Thursday, August 30, 2007

The Decline of the Urban Downtown

In looking at the decline of the urban center I plan to look specifically at the effects suburban sprawl has had on the downtown proper. Most states are full of towns where the downtown is a virtual ghost town when the city and county offices close. I see suburban areas that are being built to invoke a feeling of the downtown center, mixing commercial and residential uses to attract the people who most likely would not think of going downtown to shop.

Some of the areas that I plan to look and hopefully answer are these:

Have the suburbs pulled the desirable businesses out of the downtown or were they already on the way out? If they left for the suburbs do they succeed?

Do downtown areas do enough to keep businesses from leaving and of attracting new business?

Why do shoppers ignore the downtown areas? Is it purely based on what stores are there or is it a feeling of safety?

What can be done to save these areas from total decline?

Are there viable options available to existing businesses that encourage them to stay in the downtown?

Would residential uses help reinvigorate the downtown area?

I think that the biggest question and maybe one I won't be able to fully answer is whether the downtown centers have become obsolete.

I'm sure that as I continus to research these questions, many more will come up. Hopefully the answers can provide some insight into saving the downtowns of old from complete elimination.

Wednesday, August 22, 2007

What I Think....

Based on the readings and class discussions I think that I really didn't know what place was or really the definition of place and how I fit into it.

Going back to the Bickford article I had made the comment that I felt that the article was throwing blame for the ills of society to the white middle class. It was a feeling that there was no solution presented to the problems of gating communities either by real or imagined gates. I still believe that each of us prefers to live and be active in a place that we will make us feel comfortable, and safe. What I now see is that all people have a tendency to look at someone or something that is different or unknown and try to isolate the perceived threat so as not to disturb the gated boundaries. I probably will never agree with alot of the positions in that article, but I now see the other side of some of the points that she was making.

What I could agree with was that communities are separated by class structure. I never had taken the time to think about the alphas, betas or tradesman of my community and how we selected where we live by what our place in society was. After reading the Duncan article, it struck me that my own community is very much like Bedford Village. I sat down that night and really looked at how and where I fit into my community and where the imagined gates were. They were always there but I had never stopped to look.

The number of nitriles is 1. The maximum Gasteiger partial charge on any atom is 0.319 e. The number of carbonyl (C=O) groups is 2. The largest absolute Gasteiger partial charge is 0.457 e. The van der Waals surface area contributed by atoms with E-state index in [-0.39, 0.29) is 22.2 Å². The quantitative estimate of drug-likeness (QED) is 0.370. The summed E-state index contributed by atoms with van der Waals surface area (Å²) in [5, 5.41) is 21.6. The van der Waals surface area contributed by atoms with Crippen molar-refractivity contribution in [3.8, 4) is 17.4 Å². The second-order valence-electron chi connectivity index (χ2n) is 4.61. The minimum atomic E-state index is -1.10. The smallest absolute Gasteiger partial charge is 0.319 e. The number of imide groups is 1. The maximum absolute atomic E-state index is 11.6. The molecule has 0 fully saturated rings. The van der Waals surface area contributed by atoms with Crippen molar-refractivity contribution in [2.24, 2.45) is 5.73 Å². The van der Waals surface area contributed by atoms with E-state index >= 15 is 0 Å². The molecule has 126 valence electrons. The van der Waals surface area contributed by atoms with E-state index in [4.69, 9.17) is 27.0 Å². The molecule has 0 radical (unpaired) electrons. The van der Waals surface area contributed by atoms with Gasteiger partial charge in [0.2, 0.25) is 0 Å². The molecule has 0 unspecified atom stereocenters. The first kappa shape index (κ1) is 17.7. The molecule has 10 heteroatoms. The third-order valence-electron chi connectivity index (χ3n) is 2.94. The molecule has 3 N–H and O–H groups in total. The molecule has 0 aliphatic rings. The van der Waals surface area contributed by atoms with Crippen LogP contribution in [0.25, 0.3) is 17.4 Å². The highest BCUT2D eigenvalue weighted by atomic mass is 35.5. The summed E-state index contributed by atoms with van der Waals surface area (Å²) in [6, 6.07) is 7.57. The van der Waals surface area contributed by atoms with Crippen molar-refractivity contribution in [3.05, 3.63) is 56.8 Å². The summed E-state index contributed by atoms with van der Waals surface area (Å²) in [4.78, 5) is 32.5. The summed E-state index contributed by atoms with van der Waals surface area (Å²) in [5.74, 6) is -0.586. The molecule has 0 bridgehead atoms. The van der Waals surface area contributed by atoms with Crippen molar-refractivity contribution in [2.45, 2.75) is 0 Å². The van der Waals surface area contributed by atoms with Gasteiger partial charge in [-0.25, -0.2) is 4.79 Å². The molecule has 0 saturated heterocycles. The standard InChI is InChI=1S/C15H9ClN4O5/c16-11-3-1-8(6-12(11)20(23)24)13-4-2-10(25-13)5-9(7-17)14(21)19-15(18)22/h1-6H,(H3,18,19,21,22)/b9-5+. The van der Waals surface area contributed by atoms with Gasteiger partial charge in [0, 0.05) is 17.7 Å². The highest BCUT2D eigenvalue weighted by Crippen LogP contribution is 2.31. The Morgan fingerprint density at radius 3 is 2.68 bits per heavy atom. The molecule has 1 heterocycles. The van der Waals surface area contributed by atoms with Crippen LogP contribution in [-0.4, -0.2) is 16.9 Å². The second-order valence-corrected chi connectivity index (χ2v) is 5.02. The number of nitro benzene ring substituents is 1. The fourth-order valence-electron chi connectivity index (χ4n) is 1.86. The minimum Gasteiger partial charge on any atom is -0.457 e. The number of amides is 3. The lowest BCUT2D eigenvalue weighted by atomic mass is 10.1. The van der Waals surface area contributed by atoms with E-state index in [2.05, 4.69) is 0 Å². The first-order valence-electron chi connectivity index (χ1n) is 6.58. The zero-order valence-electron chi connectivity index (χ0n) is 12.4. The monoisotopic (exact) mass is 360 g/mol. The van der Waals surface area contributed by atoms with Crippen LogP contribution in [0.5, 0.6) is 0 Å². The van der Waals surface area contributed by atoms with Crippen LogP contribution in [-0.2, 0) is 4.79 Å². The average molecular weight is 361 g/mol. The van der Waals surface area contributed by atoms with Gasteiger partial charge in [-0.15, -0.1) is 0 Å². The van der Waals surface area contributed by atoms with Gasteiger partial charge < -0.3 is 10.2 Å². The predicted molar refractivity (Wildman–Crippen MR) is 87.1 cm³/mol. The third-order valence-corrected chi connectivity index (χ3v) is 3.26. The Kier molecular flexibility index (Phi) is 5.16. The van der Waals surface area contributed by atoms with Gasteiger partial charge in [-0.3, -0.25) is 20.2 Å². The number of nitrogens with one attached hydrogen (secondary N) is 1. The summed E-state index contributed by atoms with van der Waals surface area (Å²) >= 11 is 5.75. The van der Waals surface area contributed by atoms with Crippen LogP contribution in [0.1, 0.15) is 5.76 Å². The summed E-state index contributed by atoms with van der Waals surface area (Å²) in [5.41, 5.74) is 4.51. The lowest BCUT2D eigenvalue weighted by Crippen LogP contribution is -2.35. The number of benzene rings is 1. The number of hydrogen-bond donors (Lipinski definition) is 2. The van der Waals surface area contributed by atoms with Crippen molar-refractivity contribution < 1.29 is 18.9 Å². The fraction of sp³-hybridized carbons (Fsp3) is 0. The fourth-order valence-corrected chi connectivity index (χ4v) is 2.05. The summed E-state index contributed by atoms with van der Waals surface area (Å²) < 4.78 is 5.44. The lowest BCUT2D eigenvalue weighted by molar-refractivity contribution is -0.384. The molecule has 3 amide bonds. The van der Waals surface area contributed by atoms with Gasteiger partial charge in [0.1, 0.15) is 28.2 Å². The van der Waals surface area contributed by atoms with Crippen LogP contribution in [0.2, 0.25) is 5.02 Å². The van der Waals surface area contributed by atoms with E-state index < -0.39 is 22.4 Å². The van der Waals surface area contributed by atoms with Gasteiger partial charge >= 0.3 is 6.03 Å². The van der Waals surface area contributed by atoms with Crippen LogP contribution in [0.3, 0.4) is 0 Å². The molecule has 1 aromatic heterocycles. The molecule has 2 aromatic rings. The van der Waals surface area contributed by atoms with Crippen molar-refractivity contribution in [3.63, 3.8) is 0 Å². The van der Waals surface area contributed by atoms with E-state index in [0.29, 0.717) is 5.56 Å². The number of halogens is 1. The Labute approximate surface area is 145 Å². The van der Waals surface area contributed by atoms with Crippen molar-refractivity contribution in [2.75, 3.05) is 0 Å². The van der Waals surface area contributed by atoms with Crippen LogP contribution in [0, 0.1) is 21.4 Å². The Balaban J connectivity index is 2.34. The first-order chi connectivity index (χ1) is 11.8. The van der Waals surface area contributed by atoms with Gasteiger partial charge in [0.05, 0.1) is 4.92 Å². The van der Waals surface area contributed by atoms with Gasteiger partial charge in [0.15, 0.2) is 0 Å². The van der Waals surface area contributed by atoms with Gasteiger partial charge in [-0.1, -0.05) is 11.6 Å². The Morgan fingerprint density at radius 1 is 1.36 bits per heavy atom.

Each successive article led me to stop and really think about society and where I fit into it. Not only on a personal level but in the professional level. The questions that kept coming back to me was quite simple, "Am I doing what I need to do to make society a better place, not only for me and my family, but for the people I come in contact with?".

While I probably will never understand human behavior, I hopefully have a better grasp on how to make society better by being able to understand what place is and how it effects each group of people. Once I understand that, maybe I can start trying to understand human behavior.

Tuesday, August 14, 2007

Sounds Familiar

I found the Duncan article to be a true representation of what is going on in many small towns across America. As the large cities become more crowded, and highway systems make commuting increasingly easier, more people want to and can experience the "country setting". Most often wanting to close the door to others on their way in. I see the zoning as Bedfords effort to keep the landscape as a pure form of what they want it to be, never changing from, at least in some of their minds, an ideal past. What they don't realize is that with new housing and people that the ideal landscape, that they all dream of and are trying to preserve has already been changed from the ideal and cannot be repaired.

The people of Bedford have a made a classification based purely on socio-economic status and how each group fits within. I guess the question that I have is, do those unseen boundaries ever get blurred? For example, if someone from the tradesman class, say, wins the lottery, does his status increase with his bank account, or is he always seen as a lower status? He can buy an alpha house but is he truly an alpha? The point I'm trying to make is that when the alpha and really the betas for that matter look at status, does it ever really matter how rich you are? We can all achieve wealth, but can we achieve the status that goes with old money?

As I read the Duncan article on Bedford Village I could have sworn that he was talking about where I live. The town is separated in much the same way, especially when talking about the alpha and beta segments of the population. There is a village center that cannot change in any way without controversy, working class neighborhoods, similar to the Tradesman's landscape and a zoning code (along with some of the locals) that tries to keep anything objectionable out. Much like Bedford, many have boycotted the drugstore (myself included) when the local owner sold out to a chain. Most prefer to shop at the local market and patronize the local businesses if possible.